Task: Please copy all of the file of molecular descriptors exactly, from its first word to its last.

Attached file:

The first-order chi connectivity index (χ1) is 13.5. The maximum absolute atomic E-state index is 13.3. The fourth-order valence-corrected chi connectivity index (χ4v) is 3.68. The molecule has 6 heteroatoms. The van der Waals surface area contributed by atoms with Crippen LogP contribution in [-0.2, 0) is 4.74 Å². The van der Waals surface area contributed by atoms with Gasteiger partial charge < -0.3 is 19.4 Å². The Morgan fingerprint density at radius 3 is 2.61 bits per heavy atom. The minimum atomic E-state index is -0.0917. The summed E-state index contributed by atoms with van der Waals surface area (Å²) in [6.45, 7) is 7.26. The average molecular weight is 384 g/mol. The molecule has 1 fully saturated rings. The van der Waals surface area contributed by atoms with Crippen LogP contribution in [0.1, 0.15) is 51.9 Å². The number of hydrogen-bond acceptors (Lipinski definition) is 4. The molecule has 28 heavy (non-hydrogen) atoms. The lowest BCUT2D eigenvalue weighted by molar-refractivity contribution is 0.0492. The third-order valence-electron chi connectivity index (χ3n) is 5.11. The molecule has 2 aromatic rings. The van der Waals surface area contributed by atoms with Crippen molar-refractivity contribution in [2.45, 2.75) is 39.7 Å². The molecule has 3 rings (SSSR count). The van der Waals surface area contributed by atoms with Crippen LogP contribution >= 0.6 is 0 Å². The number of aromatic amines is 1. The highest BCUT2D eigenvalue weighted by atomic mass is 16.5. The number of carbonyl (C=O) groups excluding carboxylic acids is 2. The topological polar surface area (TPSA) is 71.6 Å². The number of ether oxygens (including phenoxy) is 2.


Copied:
The first-order chi connectivity index (χ1) is 13.5. The maximum absolute atomic E-state index is 13.3. The fourth-order valence-corrected chi connectivity index (χ4v) is 3.68. The molecule has 6 heteroatoms. The van der Waals surface area contributed by atoms with Crippen LogP contribution in [-0.2, 0) is 4.74 Å². The van der Waals surface area contributed by atoms with Gasteiger partial charge < -0.3 is 19.4 Å². The Morgan fingerprint density at radius 3 is 2.61 bits per heavy atom. The minimum atomic E-state index is -0.0917. The summed E-state index contributed by atoms with van der Waals surface area (Å²) in [6.45, 7) is 7.26. The average molecular weight is 384 g/mol. The molecule has 1 fully saturated rings. The van der Waals surface area contributed by atoms with Crippen LogP contribution in [0.1, 0.15) is 51.9 Å². The number of hydrogen-bond acceptors (Lipinski definition) is 4. The molecule has 28 heavy (non-hydrogen) atoms. The lowest BCUT2D eigenvalue weighted by molar-refractivity contribution is 0.0492. The third-order valence-electron chi connectivity index (χ3n) is 5.11. The molecule has 2 aromatic rings. The van der Waals surface area contributed by atoms with Crippen molar-refractivity contribution in [2.45, 2.75) is 39.7 Å². The molecule has 3 rings (SSSR count). The van der Waals surface area contributed by atoms with Crippen LogP contribution >= 0.6 is 0 Å². The number of aromatic amines is 1. The highest BCUT2D eigenvalue weighted by atomic mass is 16.5. The number of carbonyl (C=O) groups excluding carboxylic acids is 2. The topological polar surface area (TPSA) is 71.6 Å². The number of ether oxygens (including phenoxy) is 2.